I always see private home education as an entrepreneurial thing, a do-it-yourself, be your own boss, kind of thing. What are the benefits of private education? No state standards to keep up with, no grade levels, no mandatory number of days, no testing. That’s just the start. To me, the best thing I got out of it was a sense of self-reliance. I second guessed myself all the time, especially when my sons weren’t behaving the way I thought they should. I’m lucky I had an amazing partner that could see outside my day to day life and remind me that many of my perceived “problems” were just parenting/relationship adjustments. It had nothing to do with school.

I don’t begrudge people the choice to use the public charters to homeschool. If the education the public schools are giving is what you want, without the crowd control and classroom bullies, then charters would be fine for you. But if you want something different, if you want the education outcome to be different than the seniors graduating this year, then there are other options out there.  Private education is feasible, even on a tight budget.

An Obstacle?

I sometimes worry that I may be a tad insane. Probably not in a bad way, but just a tad on the deranged side. One part of me wants to reach out and offer what I have, the other part of me is afraid the offer will be misunderstood and rejected. What to do? I’ll be praying for clarification, although my prayers so far have led to one pointer after another into an area littered with landmines. I keep looking in that direction and thinking, “I’ll just pray for guidance again.”, like rolling the dice over and over again to get the results you’re looking for. I am not equipped for this kind of stress, but I know the Lord is my strength. I’m just having trouble seeing my way to leaning on Him fully.

Two things came to mind yesterday as I moved through a stressful day, tentatively putting my foot out into the waters of our local homeschool group.

The first was “The Obstacle is The Way.” It’s a book on my reading list and part of the Stoic philosophy I’ve been thumbing through for the past year. I found a very nice (short) video that lays out the idea and shared it to the group. You can find it on YouTube HERE. I’m going to be watching it several times over the weekend and the book has already been moved to the top of the reading list.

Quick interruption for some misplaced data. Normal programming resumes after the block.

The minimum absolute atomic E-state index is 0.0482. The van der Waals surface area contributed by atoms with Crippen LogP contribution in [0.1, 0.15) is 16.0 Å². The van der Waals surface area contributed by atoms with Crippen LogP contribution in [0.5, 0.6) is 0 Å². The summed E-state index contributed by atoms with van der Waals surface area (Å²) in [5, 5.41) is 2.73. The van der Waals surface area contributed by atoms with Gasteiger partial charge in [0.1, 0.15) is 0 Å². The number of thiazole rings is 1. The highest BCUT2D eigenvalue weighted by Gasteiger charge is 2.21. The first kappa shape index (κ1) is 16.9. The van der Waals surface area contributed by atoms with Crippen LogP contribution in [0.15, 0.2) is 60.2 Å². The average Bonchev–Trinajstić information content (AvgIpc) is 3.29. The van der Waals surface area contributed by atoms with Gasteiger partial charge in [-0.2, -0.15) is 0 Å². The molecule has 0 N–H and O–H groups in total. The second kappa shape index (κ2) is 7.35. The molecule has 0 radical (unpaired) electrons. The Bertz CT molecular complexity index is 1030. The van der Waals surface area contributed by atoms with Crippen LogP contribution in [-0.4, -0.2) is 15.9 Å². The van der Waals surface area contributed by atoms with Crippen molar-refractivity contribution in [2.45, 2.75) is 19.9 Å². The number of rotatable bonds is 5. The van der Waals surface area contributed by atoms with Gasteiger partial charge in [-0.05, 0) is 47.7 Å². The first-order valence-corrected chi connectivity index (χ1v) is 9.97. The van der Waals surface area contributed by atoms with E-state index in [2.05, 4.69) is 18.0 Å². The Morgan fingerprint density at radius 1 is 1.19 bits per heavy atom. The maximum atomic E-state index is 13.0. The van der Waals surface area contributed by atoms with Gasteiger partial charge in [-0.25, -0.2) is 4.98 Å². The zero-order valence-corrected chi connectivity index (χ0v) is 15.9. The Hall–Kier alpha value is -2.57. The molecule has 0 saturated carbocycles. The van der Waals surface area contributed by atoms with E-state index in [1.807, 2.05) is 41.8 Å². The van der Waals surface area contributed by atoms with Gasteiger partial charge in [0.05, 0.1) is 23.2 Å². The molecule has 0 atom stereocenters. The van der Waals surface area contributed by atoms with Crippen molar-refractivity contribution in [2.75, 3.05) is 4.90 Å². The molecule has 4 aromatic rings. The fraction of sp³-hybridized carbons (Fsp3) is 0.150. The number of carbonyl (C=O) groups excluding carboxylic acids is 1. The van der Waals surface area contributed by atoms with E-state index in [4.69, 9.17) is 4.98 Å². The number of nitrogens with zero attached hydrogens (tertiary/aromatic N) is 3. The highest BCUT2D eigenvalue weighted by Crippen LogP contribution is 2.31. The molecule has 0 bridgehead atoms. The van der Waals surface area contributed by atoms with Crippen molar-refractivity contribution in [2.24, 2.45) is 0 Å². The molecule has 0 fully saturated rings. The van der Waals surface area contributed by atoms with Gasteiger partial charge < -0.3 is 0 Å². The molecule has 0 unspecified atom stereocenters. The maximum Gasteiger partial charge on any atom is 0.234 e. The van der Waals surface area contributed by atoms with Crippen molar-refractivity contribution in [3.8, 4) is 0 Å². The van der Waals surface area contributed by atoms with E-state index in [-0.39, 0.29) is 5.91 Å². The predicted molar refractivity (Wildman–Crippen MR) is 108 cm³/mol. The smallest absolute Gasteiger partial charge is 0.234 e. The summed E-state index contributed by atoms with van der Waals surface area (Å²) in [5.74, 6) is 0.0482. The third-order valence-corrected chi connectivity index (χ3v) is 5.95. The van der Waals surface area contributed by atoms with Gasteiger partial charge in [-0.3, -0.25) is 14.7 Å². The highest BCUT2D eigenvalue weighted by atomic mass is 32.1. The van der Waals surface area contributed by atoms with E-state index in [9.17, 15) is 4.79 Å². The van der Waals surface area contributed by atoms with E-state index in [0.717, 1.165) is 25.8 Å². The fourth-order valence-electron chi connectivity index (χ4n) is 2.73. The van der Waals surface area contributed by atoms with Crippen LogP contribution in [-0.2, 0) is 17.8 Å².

Also, just before I go to bed each night I read from “The Daily Stoic.” Last night this was the page I read to myself three times before turning it over on my nightstand.

“Seneca’s advice to someone studying the classics is to forget all that. The dates, the names, the places – they hardly matter. What matters is the moral. If you got everything else wrong from The Odyssey, but you left understanding the importance of perseverance, the dangers of hubris, the risks of temptation and distraction? Then you really learned something. We’re not trying to ace tests or impress teachers. We are reading and studying to live, to be good human beings – always and forever.”

I have a feeling that this is what I’ve been working towards, “to be a good human being,” and to ignore the call to share what I’ve learned, to mentor others wanting to give independent home education a try, would be to hide my treasure. Two things have changed my life. Jesus and home education, specifically leadership education and the principles of unschooling. They are my passions and I want to share them. I’m just afraid of looking crazy. As my sons constantly remind me, I can’t avoid that so I might as well have fun with it.

The Park

Sitting here with my laptop at the regional park while the boys try out a new trail on their mountain bikes. I already went for a walk and got bored. I’ve read my books and written in my journal. Here I sit, in the truck. You’d think I’d sit outside under a tree, but that’s less comfortable. There are creepy crawlies there that would draw my attention. I just can’t seem to relax. I’m happier in my pretty truck with the seat all the way back and my bare feet up in the window. The breeze is blowing through the trees and I can hear a few families nearby. The sounds of the city are intermingled with the chattering of squirrels, the staccato of woodpeckers, and various bird calls.

I’m glad we moved away from here. This used to be the only place I could escape the city streets and we’d come here often when the boys were little. The train ride around the park, an ice cream cone, and a walk around the pond was enough to wear them out. Sometimes we spend hours in the zoo looking at all the local animals. We read all the signs, fed the goats, and watched the animals do their thing. We’d play on the playgrounds and climb trees. We’d bring bikes and ride the trail that went around the whole park, stopping every hundred yards to check out something exciting on the side of the road; a nest, a bee hive, a dead squirrel. We’d sit in the shade and just watch. We’d sit beside the pond and try to get the ducks or peacocks to come up to us by sitting very still with a cracker in hand.